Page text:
15. Daijoubu (大丈夫)
“Daijoubu” (大丈夫) is a flexible and extremely helpful Japanese word. It can be used to say “it’s okay” or “never mind”. It can also be used to agree by saying “yes, that’s fine”. It’s a one-word answer for quite a lot of questions that can sometimes cause miscommunication (in a good way).
16. Iranai (いらない)
To reject a request, you can use “iie”. To reject an object, you can also use “iranai” (いらない). This helpful Japanese word translates to “I don’t need it”. If a cashier asks you if you need a plastic bag, you can respond with this word. The same goes for declining a copy of a receipt or straw.
17. Douzo (どうぞ)
When you’re giving way to someone or letting them know they can go ahead of you, use this helpful Japanese word: douzo (どうぞ). In that situation, it can be translated to “after you”. You can also use this word when you’re signalling someone that they can start something. Say you’re letting someone know they can start presenting during a meeting, you can say to them “hai, douzo” (はい、どうぞ), which translates to “please, go ahead and start”.
18. ~ wa doko desu ka? (〜はどこですか？)
When travelling to a new country, you can quite easily get lost. I use this phrase on a daily basis to ask where the toilet is. It’s always best to know how to do that in Japanese. The phrase is “doko desu ka?” (どこですか？). All you have to do is add the location you’re asking about before the phrase. In my case, “where’s the toilet” is “toire ha doko desu ka?” (トイレはどこですか？).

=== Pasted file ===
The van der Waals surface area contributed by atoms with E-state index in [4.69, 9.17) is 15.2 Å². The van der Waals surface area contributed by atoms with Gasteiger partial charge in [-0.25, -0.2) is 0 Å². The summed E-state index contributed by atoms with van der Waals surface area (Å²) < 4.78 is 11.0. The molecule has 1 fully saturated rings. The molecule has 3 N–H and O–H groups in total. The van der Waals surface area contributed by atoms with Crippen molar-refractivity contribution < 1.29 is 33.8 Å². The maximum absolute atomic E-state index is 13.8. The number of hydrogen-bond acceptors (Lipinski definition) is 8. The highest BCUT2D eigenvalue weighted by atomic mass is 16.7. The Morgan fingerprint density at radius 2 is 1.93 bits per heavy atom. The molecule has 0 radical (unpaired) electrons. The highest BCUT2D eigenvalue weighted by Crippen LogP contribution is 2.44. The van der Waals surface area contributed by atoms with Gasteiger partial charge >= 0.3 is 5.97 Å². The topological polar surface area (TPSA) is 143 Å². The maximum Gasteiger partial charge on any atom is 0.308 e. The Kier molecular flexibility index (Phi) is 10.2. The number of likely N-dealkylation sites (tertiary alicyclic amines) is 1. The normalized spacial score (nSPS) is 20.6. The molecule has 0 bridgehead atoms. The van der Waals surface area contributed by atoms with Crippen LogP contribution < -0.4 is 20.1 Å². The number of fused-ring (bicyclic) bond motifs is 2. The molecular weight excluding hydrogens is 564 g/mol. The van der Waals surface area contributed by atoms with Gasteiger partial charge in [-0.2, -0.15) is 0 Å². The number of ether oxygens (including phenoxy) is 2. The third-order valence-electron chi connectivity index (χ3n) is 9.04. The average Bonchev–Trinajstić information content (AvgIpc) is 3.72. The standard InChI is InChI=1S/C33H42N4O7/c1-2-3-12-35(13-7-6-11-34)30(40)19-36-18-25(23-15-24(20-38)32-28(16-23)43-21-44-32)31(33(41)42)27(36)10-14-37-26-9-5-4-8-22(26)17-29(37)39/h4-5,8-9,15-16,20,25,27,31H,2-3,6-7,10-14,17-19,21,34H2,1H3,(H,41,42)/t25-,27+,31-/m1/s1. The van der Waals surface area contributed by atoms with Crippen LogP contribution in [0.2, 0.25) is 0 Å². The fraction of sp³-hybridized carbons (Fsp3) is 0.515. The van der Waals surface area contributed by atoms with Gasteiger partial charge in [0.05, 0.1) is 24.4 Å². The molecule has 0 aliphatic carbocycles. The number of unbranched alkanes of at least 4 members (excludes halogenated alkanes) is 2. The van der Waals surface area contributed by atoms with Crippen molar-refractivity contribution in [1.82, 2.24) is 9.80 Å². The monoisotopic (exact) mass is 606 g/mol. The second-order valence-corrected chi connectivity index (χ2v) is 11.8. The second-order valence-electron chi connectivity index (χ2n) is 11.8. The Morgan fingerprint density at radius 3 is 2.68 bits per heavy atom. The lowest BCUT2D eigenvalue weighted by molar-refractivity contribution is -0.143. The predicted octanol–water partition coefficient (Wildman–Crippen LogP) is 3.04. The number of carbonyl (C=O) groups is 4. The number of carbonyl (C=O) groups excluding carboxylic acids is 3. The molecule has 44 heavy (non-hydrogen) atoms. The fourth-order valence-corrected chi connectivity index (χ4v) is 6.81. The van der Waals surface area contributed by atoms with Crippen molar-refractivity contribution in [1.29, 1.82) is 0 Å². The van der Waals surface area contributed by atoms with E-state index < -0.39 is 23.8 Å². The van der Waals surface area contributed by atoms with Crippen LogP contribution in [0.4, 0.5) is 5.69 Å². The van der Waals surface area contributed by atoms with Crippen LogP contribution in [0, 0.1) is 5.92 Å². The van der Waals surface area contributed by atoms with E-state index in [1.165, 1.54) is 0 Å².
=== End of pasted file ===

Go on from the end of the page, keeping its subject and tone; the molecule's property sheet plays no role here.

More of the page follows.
19. ~ arimasuka? (〜ありますか？)
Whether you’re shopping or asking if there’s a toilet nearby (this seems to be an essential stop for everyone), you’re going to want to ask “do you have…?” or “is there…?” For both questions, you can use this Japanese word: “arimasuka?” (ありますか？) Similar to the previous phrase, you just add the item or location you want to ask about before the word. If you want to ask if there’s an S size, say it like this: “esu saizu ga arimasuka?” (エスサイズがありますか？)
20. ~ ikura desu ka? (〜いくらですか？)
Another useful phrase is asking about the price. Almost everything in the world is about money, so we can’t leave this helpful Japanese phrase out: ikura desu ka? (いくらですか？) You can use this phrase on its own and just gesturing to the item you’re asking about, or you can add the word before the phrase: “kono kaban ha ikura desu ka?” (このカバンはいくらですか？) translates to “how much is this bag?”
Be sure to memorise your numbers in Japanese first!
Memorise them all!
While there are dozens more helpful Japanese words to add on, these 20 are a good starting point to building your Japanese language skills. Whether you’re using it for travel or daily conversations, it’s best to cover the essentials. Start memorising them all now if you haven’t!